Protesters gathered in multiple U.S. cities Thursday to express concern that the newly appointed U.S. attorney general may hinder the Russia probe.
In the capital city Washington D.C., protests began emerging late Wednesday and continued Thursday near the White House to support Robert Mueller, a special counsel who is tasked by the Department of Justice to lead the Russia probe.
At least 1,000 people rallied in Lafayette Square at dusk, holding signs reading "SAVE MUELLER," as concerns were raised that the newly appointed acting Attorney General Matthew Whitaker, who is likely to oversee Mueller's investigation, may curtail the effort aimed at addressing allegations that the Trump campaign had colluded with Russia prior to the 2016 presidential elections.
Jordan Uhl from Nobody is Above the Law Network, an organizer of the rally, said over 30 advocacy groups across the country joined together in organizing rallies.
"Hundreds of cities across the country are peacefully protesting later today because the American people expect the president of the United States to play by the rules and lawbreakers to be held accountable," Uhl said. "The American people deserve the truth. And they deserve accountability."
In New York City, thousands turned up at Times Square, holding posters that read "Hands off Mueller" and "Protect the investigation," and chanting slogans like "We want justice, now!"
The crowd marched toward the Union Square in downtown Manhattan after a brief stay in the bustling commercial area amid tight police security.
Ann Shirazi, a female protester, said by installing a new attorney general, the White House was inserting partisanship into the investigation.
In the central city of Cincinnati, several hundred people marched through the downtown area, with some questioning the legitimacy of appointing Whitaker to replace ousted Attorney General Jeff Sessions without Senate approval.
Similar protests took place in numerous other cities, including Boston, Seattle, Sacramento, Portland, Denver, as well as in many smaller towns and communities.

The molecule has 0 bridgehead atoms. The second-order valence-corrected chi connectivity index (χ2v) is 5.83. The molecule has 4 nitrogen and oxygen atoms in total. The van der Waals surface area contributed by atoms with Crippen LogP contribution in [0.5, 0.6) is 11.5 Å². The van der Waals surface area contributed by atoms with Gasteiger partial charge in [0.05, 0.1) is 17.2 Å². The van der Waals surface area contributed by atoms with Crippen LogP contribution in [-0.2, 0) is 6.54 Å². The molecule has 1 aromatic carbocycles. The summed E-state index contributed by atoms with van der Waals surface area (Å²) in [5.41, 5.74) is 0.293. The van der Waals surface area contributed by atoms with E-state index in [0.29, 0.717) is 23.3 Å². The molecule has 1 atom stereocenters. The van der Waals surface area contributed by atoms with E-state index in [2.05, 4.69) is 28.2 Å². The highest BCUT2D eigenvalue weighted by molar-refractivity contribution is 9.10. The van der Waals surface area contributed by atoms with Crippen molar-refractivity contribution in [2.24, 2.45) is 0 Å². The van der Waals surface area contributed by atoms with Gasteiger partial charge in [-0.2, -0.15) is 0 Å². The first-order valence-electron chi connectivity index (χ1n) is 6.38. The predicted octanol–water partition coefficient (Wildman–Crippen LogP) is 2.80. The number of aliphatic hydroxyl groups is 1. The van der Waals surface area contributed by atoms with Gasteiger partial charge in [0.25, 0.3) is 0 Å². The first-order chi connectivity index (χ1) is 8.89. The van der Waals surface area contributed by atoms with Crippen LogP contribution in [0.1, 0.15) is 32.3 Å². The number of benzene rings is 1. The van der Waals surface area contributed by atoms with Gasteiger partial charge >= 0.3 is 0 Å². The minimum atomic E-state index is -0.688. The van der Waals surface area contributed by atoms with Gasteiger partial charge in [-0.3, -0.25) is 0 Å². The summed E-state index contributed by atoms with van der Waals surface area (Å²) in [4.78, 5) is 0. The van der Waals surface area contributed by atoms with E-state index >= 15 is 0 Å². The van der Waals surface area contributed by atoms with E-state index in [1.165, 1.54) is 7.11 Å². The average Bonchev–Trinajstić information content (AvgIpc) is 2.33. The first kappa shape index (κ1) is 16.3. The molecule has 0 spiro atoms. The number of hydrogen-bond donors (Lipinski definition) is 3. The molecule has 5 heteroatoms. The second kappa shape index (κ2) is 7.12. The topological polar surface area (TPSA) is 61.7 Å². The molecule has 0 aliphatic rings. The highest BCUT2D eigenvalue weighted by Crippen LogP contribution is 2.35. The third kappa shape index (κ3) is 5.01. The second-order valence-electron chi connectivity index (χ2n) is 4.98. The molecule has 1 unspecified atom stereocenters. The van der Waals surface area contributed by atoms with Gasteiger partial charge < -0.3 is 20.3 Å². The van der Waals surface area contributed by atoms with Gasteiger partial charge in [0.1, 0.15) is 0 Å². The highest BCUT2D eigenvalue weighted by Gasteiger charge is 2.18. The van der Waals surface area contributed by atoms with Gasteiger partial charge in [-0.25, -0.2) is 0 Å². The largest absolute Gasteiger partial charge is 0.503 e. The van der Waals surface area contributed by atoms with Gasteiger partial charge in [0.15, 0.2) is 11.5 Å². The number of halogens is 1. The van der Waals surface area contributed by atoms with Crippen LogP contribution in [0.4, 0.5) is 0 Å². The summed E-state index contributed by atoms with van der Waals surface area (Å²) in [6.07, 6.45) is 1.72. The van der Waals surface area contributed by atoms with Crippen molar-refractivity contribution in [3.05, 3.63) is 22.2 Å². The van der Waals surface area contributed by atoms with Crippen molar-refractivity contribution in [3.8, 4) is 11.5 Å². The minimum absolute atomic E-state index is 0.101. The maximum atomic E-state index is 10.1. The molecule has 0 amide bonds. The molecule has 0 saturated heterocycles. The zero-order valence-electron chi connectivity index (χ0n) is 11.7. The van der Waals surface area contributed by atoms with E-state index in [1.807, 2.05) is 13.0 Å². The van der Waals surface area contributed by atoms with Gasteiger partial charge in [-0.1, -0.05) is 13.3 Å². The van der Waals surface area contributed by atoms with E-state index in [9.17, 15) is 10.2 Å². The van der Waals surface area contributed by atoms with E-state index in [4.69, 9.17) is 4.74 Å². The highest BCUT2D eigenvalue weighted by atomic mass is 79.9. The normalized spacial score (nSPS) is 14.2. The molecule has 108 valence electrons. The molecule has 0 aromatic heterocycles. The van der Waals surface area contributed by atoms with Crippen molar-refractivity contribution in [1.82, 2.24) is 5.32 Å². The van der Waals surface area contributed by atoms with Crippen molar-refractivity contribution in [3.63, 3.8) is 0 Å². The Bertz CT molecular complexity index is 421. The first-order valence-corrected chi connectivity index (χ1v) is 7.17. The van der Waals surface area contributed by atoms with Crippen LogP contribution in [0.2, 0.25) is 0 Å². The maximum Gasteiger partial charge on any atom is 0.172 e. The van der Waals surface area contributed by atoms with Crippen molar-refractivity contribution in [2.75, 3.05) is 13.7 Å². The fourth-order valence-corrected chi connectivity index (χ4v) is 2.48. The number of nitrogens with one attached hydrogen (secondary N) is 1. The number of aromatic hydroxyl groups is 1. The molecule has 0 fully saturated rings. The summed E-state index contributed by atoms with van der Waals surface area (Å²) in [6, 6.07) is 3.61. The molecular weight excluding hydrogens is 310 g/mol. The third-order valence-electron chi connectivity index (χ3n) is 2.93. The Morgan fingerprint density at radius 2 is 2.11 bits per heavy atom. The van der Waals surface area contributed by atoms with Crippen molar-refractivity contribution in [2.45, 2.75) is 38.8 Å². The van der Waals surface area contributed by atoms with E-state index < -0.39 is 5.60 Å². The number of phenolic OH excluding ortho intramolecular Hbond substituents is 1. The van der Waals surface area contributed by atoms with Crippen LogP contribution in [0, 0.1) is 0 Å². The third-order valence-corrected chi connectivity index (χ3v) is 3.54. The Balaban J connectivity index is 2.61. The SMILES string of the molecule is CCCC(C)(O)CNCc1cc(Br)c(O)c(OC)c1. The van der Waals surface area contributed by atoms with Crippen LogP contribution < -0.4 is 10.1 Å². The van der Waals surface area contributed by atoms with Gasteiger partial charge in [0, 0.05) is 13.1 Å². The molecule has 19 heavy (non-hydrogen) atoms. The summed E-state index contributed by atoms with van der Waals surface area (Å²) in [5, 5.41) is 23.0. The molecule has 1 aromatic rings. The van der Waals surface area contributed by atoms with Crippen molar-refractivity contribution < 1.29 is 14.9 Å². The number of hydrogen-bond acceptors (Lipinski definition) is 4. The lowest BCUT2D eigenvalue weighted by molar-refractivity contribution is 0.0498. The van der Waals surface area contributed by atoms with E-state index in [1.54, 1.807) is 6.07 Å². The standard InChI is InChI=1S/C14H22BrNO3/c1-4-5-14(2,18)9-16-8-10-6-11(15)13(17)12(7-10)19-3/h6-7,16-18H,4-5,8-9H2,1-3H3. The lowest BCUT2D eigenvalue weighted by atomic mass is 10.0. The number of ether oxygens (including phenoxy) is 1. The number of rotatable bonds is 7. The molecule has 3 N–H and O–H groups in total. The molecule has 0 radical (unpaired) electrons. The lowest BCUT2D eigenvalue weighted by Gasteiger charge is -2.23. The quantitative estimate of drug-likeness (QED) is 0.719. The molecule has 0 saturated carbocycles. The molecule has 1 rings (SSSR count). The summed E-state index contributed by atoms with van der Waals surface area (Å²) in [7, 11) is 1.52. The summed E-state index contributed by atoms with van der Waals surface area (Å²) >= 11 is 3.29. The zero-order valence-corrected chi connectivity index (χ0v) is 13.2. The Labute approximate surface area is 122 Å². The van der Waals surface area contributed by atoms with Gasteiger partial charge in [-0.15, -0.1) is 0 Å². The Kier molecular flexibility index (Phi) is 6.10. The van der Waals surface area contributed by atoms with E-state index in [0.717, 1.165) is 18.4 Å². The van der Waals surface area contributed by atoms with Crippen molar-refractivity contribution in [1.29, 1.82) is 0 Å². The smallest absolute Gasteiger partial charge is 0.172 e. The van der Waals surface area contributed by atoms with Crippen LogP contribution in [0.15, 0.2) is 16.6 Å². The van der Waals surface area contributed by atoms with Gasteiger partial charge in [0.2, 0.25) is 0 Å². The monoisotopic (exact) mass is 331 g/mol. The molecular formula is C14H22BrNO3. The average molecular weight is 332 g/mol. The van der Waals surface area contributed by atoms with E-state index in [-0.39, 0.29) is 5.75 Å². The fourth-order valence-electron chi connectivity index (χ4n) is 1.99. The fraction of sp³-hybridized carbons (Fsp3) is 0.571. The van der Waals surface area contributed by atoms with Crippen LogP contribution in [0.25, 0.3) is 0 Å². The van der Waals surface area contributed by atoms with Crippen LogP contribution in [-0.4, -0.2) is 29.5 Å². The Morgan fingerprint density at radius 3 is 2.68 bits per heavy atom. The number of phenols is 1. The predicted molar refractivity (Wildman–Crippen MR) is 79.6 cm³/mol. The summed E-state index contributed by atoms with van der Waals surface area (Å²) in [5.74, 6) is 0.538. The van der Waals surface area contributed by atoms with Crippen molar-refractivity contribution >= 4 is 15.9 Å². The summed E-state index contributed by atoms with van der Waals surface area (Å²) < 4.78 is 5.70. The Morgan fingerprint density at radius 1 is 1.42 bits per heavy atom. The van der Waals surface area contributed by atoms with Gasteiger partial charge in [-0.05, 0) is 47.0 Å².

"ProtectMueller" has become a trendy hashtag on twitter, under which users are sending angry messages and uploading photos and videos of protests from across the country.
Trump on Wednesday announced Sessions' departure and that he would be replaced by Whitaker. The move was widely believed to have rooted in Sessions' decision to recuse himself from Russian probes, which was viewed as an action of disloyalty by Trump.
Trump has repeatedly bashed Sessions, fueling long-running rumors that Sessions would be booted after the midterm elections.
Ushering in an ally who is likely to be more involved in the investigations has already drawn fierce criticism from prominent Democratic Party members, who accused the appointment as politically driven and urged Whitaker to recuse himself from the investigations.
Analysts believe that despite the call for unity and bipartisanship from both Democratic and Republican leaders, the Russia probe can become one of the first flashpoints between the two parties, who now share control of Congress.
U.S. media reported Thursday that the Mueller team has begun assembling a final report on the investigations; it is unclear what the final report hold in store for the White House or the Trump campaign.
The Mueller-led probe began in May 2017, and has brought dozens of indictments against former Trump campaign members and Russian nationals, including former National Security Advisor Michael Flynn and former Trump campaign manager Paul Manafort.